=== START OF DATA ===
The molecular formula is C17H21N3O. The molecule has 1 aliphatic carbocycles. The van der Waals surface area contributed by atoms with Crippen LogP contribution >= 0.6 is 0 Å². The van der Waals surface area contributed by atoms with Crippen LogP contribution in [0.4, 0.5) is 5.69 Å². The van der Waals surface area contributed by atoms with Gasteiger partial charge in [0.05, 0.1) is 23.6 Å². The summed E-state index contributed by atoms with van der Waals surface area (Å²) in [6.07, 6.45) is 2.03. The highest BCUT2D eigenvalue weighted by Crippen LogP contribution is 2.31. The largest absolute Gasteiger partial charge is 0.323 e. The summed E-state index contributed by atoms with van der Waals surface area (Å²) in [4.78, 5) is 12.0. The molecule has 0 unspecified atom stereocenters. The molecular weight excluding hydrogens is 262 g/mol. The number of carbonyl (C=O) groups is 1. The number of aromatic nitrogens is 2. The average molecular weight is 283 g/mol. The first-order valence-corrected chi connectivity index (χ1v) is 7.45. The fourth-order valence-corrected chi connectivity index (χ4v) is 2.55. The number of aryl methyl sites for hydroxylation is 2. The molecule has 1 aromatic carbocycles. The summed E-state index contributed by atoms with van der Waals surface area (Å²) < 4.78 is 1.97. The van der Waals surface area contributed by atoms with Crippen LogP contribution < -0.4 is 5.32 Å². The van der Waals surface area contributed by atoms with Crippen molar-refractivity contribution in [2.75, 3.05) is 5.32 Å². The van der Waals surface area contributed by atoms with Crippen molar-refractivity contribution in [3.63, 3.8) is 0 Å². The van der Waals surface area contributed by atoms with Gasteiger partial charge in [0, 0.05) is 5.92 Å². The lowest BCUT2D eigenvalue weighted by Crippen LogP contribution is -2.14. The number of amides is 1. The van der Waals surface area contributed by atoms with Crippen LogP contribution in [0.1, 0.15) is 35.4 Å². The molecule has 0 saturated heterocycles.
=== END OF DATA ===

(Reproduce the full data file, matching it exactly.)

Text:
The molecular formula is C17H21N3O. The molecule has 1 aliphatic carbocycles. The van der Waals surface area contributed by atoms with Crippen LogP contribution >= 0.6 is 0 Å². The van der Waals surface area contributed by atoms with Crippen LogP contribution in [0.4, 0.5) is 5.69 Å². The van der Waals surface area contributed by atoms with Gasteiger partial charge in [0.05, 0.1) is 23.6 Å². The summed E-state index contributed by atoms with van der Waals surface area (Å²) in [6.07, 6.45) is 2.03. The highest BCUT2D eigenvalue weighted by Crippen LogP contribution is 2.31. The largest absolute Gasteiger partial charge is 0.323 e. The summed E-state index contributed by atoms with van der Waals surface area (Å²) in [4.78, 5) is 12.0. The molecule has 0 unspecified atom stereocenters. The molecular weight excluding hydrogens is 262 g/mol. The number of carbonyl (C=O) groups is 1. The number of aromatic nitrogens is 2. The average molecular weight is 283 g/mol. The first-order valence-corrected chi connectivity index (χ1v) is 7.45. The fourth-order valence-corrected chi connectivity index (χ4v) is 2.55. The number of aryl methyl sites for hydroxylation is 2. The molecule has 1 aromatic carbocycles. The summed E-state index contributed by atoms with van der Waals surface area (Å²) < 4.78 is 1.97. The van der Waals surface area contributed by atoms with Crippen LogP contribution < -0.4 is 5.32 Å². The van der Waals surface area contributed by atoms with Crippen molar-refractivity contribution in [2.75, 3.05) is 5.32 Å². The van der Waals surface area contributed by atoms with Crippen molar-refractivity contribution in [3.63, 3.8) is 0 Å². The van der Waals surface area contributed by atoms with Gasteiger partial charge in [0, 0.05) is 5.92 Å². The lowest BCUT2D eigenvalue weighted by Crippen LogP contribution is -2.14. The number of amides is 1. The van der Waals surface area contributed by atoms with Crippen LogP contribution in [0.1, 0.15) is 35.4 Å². The molecule has 0 saturated heterocycles.